A: I build in other states for a fraction of what it costs to build apartments here. And the difference? Lawsuits, red tape, taxes. My opponent's answer is to hand out a few subsidies to a few people. That is only going to save a few people. It is not going to provide wonderful, affordable housing to millions. We literally have millions of people who are living in a lot less-than-desirable places. Small apartments, small houses. People can't even afford to buy a house these days and they're moving into other states with fewer specific plans.

Q: What’s your specific plan?

A: Streamline the regulations, end the frivolous litigation and lawsuits, shorten the approval process. Now, it takes five different agencies to approve a housing project. I want local control but I want the process streamlined so that you don't have to go through a million different steps to get something approved.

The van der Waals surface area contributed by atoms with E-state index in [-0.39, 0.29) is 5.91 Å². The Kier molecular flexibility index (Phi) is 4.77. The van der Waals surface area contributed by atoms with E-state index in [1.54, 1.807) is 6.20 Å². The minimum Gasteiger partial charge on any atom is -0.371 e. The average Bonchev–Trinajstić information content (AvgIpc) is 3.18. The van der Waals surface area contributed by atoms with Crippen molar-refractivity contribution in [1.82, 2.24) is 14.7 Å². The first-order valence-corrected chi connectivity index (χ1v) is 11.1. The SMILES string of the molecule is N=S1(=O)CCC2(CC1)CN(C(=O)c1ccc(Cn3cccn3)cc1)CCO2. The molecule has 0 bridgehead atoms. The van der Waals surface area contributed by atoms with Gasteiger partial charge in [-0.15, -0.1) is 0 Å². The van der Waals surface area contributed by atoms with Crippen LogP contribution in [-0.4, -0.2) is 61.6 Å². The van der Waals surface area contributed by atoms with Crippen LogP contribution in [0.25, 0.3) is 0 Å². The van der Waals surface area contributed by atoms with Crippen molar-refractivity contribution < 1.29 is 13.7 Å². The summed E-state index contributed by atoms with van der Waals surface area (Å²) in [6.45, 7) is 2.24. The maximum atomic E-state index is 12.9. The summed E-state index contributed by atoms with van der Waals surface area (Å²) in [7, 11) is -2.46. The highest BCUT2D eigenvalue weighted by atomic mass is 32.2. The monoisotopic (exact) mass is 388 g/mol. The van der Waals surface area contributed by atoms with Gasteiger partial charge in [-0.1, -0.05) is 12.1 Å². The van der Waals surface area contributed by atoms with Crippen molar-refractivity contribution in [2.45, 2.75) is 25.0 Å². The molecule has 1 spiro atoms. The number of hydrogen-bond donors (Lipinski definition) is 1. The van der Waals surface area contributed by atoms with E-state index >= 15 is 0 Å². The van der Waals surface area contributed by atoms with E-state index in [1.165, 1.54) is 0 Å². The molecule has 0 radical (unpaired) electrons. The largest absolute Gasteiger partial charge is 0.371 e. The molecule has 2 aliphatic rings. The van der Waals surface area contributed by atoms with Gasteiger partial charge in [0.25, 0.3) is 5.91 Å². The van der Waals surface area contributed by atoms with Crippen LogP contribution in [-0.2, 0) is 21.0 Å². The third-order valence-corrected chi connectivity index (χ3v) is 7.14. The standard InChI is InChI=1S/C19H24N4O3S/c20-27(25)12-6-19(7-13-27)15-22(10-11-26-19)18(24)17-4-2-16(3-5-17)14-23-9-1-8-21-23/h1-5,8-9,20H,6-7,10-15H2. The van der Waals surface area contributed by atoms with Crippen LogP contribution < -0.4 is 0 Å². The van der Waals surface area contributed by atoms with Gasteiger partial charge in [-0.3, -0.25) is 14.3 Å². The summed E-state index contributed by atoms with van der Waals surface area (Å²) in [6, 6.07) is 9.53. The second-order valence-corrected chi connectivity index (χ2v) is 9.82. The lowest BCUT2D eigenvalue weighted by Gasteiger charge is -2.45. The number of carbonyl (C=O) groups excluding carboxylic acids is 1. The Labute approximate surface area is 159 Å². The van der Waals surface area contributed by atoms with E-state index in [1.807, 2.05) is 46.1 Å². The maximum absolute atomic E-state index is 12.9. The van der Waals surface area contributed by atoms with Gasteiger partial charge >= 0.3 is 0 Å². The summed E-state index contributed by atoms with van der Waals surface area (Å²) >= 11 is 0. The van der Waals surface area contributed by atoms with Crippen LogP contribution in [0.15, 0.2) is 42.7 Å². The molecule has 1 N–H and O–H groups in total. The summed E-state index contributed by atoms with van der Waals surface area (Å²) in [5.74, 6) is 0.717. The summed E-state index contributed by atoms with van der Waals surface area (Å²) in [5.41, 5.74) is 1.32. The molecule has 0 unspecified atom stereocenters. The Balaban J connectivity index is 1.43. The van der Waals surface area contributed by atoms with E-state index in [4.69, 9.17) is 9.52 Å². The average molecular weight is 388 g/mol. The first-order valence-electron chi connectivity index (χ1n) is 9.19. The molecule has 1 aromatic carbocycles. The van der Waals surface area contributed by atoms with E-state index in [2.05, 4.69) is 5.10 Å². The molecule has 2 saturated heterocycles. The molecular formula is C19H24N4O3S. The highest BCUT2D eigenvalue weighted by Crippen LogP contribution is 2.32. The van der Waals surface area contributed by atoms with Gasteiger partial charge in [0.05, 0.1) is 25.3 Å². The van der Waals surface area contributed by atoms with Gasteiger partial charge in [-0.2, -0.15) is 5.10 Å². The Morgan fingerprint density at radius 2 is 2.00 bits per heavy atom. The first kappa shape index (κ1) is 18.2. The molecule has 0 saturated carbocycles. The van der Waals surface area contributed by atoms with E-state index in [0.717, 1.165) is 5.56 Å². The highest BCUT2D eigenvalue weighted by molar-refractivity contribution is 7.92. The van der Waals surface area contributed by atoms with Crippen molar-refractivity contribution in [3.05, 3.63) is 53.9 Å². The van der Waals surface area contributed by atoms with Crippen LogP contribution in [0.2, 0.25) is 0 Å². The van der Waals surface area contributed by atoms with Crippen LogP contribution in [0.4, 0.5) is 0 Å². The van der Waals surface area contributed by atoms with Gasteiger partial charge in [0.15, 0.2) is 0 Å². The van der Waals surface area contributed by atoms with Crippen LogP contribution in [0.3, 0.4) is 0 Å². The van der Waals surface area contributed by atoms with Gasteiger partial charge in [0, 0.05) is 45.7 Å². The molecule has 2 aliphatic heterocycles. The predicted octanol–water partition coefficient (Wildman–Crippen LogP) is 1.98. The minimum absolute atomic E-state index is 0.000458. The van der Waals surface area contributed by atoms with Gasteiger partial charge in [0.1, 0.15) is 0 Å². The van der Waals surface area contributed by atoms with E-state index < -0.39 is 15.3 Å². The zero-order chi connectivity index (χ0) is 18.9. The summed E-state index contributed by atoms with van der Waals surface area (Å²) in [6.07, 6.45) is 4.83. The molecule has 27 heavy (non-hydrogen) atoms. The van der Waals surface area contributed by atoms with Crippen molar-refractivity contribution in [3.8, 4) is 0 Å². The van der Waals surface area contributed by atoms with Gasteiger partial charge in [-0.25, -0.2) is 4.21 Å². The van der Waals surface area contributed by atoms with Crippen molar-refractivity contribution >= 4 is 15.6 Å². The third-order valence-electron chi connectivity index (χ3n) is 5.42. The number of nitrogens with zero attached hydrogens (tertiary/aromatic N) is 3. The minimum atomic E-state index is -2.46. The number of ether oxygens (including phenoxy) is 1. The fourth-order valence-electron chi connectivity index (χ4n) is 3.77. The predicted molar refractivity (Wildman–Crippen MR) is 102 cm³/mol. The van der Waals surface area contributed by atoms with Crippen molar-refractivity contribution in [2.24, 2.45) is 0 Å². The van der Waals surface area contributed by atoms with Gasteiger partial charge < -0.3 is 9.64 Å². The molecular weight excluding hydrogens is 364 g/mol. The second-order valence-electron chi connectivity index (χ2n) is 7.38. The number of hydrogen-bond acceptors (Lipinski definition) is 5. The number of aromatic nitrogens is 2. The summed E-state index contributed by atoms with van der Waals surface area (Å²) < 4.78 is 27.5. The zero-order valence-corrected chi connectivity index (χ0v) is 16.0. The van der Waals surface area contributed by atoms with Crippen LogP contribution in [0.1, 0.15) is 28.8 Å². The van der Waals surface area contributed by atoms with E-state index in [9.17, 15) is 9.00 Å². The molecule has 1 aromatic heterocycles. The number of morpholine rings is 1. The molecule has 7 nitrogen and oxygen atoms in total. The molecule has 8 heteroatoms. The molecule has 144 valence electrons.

Q: Do you support more density?

A: In certain spots, that could be the case. But I don't want to take away the dream of having a house and a yard for people. We need to get away from limiting urban environments and maybe expand out. You know California still only builds on about 5 percent of the available land in the state so I think we have plenty of room for expansion.

Q: What's your position on holding back transportation dollars from cities that don't build enough housing?